Saturday, 1 September 2018

Climbing Kirkjufell

Four years ago we saw this mountain and that was it for my friend.



He dreamed of its stepped precipices and airy apex. It had to be climbed some day. This is Kirkjufell, church hill, shaped like a steeply pitched roof or old-fashioned tent. It is possibly the most-climbed hill in Iceland. It is certainly the most photographed. It isn’t particularly easy. But if like my friend you are lured by its distinctive shape, tempted by its easy road access and modest height of 468m… and you intend to visit Iceland some day... read on.



Bog cotton waved in the breeze as we set off at 6am, following an obvious path alongside a fence from the top of the road. Behind us a car park for Kirkjufellsfoss, the local beauty spot, a new path around a small but excessively picturesque waterfall. Ahead of us a young German couple in matching orange coats who would eventually — possibly wisely — refuse the final ascent. A bit of wind, some ice, poor visibility, and we would have done the same. The path was clear: accounts I had read from eight years ago said it was not. This increase in erosion suggests climbing Kirkjufell has gained in popularity in the Instagram age.



We weaved up this volcanic ziggurat on exposed grass terraces until after about an hour the path stopped in front of a cliff. A rope dangled over it, silently daring us on. Dryness gripped my throat as I calculated the chances of survival should one of us slip. A woman died here last year. Two things — no, three — pushed me on. The first was that my companion went first and encouraged me up. The second was that two girls in the campsite the night before had told us they had climbed Kirkjufell. If they did it then dammed if I couldn’t. And the third was plain old YOLO.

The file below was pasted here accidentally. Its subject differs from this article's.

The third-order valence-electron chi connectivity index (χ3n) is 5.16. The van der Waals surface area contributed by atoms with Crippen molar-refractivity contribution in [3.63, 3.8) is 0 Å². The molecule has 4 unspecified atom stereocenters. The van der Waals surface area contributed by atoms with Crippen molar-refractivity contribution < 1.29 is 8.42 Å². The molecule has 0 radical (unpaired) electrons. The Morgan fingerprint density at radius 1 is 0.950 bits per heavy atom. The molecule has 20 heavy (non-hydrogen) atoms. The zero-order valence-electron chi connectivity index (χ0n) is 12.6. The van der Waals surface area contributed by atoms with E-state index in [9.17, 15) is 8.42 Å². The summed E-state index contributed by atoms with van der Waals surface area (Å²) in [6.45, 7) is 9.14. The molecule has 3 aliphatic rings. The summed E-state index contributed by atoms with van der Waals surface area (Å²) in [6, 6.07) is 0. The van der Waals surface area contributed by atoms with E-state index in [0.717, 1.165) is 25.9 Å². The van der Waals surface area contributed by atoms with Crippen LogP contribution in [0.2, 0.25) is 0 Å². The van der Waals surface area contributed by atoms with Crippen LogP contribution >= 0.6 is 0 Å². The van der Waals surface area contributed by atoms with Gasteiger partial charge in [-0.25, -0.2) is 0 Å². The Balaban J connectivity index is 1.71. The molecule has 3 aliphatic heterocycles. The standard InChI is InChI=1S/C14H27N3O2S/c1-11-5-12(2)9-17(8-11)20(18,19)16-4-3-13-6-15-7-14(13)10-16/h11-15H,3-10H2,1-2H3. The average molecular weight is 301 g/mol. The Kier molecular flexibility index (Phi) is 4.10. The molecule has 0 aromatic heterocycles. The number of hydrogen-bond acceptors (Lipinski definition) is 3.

We reached the top of the rope. We were committed now. A fulmar glided past, eyeballing us. Ravens croaked.

"I'm not looking forward to coming back down that."

"Me neither."

 There were two more ropes. A group of three Czechs were making a meal of descending the top one. Would you like to see a picture of the top rope? OK, here you go:



Shall we take a closer look?



Gaaah! I refused to use the rope.

"I might not do this," I told my companion, who went first again then coaxed me up. And we had done it! A fine viewpoint.



Well, we had half done it. We still had to get back down. But the roped sections were easier in descent, for me at least — I had to help my companion down one of them.

At the bottom we saw a solo European marching up with a large rucksack. Was there a path? How did you get up? What was it like? she wanted to know, seeming enthusiastic if a bit clueless. We recommended leaving her pack at the bottom of the first rope and on she merrily went. “Do you think she’ll be alright?” asked my companion.

“She looks more hardcore than us,” I replied, thinking of how much more easily scared we get by stuff like this as we age. “I think she will be fine.”

Descending Kirkjufell: